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Letter - A tribute to Alexander Jarimbovandu Kaputu

2021-03-19  Staff Reporter

Letter - A tribute to Alexander Jarimbovandu Kaputu
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Pecka Semba 

 

I met Alexander Jarimbovandu Kaputu in 1981, through my late mother, Justine Kamukuenjandje, who also worked as broadcasting journalist for the then South Africa Broadcasting Corporation, Otjiherero Service, the forerunner of the present Namibian Broadcasting Corporation. Before that I only heard about him through my two siblings as a teacher to them at Otjinene Lower Primary School (now C. Ngatjizeko Primary School).

My first encounter with Kaputu was a joyous one, as I could immediately sense that his philosophy of life was that life is a challenge and it must be enjoyed. I also experienced him as somebody who was always willing to learn and listen, assets to my observation that matured with time.

He could, without much effort, build a rapport with anyone from all walks of life, and he never let a moment pass without letting you feel worthwhile, if you met at whatever occasion. 

It is through these numerous encounters with him that I met Kaputu the human being. 

There was never a dull moment when Kaputu was around. He could crack jokes, show empathy, be respectful, without losing the aura and presence of character that defined him as a human being. Mention the name Alexander Kaputu and young and old will immediately know who you are talking about. His presence and humanitarian side as well as his humility are well recorded and was very much felt, not only in his beloved Otjiherero community, but the wider Namibian society as well. You have to live in his time to fully understand the value and extent of his contribution to humanity.

 

The broadcasting giant

Kaputu cut his broadcasting skills at the Namibian Broadcasting Corporation, until he developed an almost religious passion for broadcasting. He simply elevated broadcasting to the highest of heights. Through his broadcasting at the Otjiherero Service, he informed, entertained and taught on a wide range of topics. His rise to become manager of the Otjiherero Service was not meteoric, but after many years of hard work and dedication to radio broadcasting journalism. There was no way he could be ignored as Ella Wheeler Wilcox remarked: ‘’There is no chance, no destiny, no fate that can hinder or control the firm resolve of a determined soul.”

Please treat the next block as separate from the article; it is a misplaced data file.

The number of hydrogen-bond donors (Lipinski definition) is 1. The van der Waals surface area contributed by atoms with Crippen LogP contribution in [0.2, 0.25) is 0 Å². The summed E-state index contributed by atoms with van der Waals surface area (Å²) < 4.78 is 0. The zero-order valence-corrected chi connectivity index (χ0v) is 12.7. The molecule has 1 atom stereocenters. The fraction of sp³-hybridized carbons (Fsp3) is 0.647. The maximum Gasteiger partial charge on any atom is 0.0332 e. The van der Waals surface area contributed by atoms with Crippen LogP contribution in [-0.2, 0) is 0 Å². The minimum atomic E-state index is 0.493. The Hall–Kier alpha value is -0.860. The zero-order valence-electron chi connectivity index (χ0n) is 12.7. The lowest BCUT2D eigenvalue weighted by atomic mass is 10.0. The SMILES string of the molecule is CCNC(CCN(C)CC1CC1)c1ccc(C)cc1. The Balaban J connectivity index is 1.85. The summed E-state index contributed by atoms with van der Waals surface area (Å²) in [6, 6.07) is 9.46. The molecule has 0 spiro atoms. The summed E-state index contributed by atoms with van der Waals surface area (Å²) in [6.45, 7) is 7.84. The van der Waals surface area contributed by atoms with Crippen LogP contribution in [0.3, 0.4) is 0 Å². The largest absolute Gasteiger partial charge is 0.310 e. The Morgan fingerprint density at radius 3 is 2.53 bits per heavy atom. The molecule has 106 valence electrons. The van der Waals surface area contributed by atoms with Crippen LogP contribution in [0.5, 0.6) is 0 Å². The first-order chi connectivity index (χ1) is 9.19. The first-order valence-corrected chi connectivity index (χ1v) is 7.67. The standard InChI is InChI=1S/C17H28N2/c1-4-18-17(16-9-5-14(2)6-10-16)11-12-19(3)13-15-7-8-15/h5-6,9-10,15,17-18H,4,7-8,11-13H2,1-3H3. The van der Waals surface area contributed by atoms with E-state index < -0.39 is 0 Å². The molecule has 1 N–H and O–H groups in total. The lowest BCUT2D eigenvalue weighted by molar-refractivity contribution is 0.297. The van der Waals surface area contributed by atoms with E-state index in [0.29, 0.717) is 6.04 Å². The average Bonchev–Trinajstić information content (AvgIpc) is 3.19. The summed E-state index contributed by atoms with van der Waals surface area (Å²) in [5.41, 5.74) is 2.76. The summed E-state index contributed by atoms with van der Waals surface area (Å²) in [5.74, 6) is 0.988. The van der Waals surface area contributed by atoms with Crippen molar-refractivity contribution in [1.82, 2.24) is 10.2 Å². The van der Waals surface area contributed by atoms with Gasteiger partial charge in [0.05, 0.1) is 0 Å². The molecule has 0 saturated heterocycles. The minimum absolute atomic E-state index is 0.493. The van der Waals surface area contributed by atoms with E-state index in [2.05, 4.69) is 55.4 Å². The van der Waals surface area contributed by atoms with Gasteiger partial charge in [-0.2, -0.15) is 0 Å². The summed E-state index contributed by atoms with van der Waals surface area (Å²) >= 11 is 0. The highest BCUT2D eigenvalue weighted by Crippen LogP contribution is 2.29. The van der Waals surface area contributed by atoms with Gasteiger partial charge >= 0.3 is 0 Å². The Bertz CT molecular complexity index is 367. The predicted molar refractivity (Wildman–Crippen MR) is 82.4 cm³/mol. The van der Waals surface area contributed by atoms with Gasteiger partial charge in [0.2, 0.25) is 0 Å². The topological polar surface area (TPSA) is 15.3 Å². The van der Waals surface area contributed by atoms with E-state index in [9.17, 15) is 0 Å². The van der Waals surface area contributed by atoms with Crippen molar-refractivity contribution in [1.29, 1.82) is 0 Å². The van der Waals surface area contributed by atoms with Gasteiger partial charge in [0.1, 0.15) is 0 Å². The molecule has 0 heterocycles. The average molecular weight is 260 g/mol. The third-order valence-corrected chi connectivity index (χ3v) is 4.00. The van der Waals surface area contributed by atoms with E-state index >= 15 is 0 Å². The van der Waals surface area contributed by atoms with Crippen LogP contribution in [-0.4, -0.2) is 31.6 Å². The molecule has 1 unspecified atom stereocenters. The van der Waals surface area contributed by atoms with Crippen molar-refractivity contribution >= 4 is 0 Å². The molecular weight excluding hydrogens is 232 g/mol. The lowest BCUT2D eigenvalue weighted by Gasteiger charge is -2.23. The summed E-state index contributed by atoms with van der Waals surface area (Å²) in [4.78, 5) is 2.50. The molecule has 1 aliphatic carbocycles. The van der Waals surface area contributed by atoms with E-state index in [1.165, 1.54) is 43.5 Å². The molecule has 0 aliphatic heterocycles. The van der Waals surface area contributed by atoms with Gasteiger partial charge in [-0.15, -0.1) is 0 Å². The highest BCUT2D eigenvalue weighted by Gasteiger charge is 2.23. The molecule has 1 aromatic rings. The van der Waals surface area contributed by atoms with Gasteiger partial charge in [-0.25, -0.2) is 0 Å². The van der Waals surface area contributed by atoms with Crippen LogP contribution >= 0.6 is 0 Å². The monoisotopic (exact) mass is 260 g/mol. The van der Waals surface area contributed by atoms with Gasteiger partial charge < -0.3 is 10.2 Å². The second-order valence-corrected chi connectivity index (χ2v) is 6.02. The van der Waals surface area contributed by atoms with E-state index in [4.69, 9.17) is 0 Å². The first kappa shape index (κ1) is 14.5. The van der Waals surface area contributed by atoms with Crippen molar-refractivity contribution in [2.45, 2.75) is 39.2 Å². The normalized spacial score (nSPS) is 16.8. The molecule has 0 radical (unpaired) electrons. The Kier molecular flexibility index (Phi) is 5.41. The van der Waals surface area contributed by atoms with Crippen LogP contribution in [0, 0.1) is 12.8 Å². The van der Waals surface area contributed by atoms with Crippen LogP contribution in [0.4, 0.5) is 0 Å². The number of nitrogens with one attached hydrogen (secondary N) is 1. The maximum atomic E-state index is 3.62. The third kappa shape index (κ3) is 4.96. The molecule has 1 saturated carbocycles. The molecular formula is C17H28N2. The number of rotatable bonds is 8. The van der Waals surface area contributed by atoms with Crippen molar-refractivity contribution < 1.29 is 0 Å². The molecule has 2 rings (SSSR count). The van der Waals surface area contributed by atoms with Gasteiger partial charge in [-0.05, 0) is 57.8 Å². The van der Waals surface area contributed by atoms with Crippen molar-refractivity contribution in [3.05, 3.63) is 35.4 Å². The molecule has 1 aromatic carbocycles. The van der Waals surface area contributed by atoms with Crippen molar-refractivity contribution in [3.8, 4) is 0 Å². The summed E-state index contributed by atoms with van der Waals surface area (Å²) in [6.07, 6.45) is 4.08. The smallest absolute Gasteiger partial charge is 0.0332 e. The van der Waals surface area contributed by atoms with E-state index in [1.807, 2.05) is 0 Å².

He put his feet firmly on the ground and put in honest shifts of principled work ethics, until his recognition and being rewarded to be promoted as manager.

The Otjiherero traditionalist, historian and linguist

Perhaps his greatest legacy will be his deep knowledge of the Otjiherero history, tradition, culture, customs and rituals. I was amazed by his knowledge of the Otjiherero history, tradition and their cultural protocols/ practices. He remained a steadfast disciple and advocate of the advancement of Otjiherero history and culture. As a brilliant student of the university of life, he kept on with comparative studies of other traditions, benchmarking them carefully against his own, in order to ensure that his tradition and beliefs remained relevant and defendable, a task he succeeded in greatly.

I would think his linguistic and oratory skills are up there with the very best. His acumen in these disciplines is legendary. Many of us who are exponents of language development never missed out on his well-crafted language programmes, as they were only not good deliveries, but also well-researched programmes, with solid terms of reference.

As always, his unselfish and human side always came through, as he always left room for others to criticise and correct him, because he believed that if you say something in public, you must be prepared to be criticised in public, a great skill possessed by a selected few, especially in today’s competitive world where everyone wants to claim personal glory. Rarely was Kaputu lost in translation, neither did he use the wrong semantics in his pursuit of the purity of the Otjiherero language, using the recognized standard orthography to substantiate his line of argument in terms of grammatical preciseness and accuracy.

Great was my delight thus last year when Kaputu was awarded an honorary doctorate by the University of Namibia. I think I was one of the Namibians who phoned to congratulate him on this honour bestowed upon a brilliant linguistic and literary giant.

Despite his well-documented love and unapologetic allegiance to the Otjiherero culture and all it embodies, he also remained a steadfast nationalist and was never out of place, living this all-important part of his decorated life, a great paradox of a life well lived.

Go well big man!


2021-03-19  Staff Reporter

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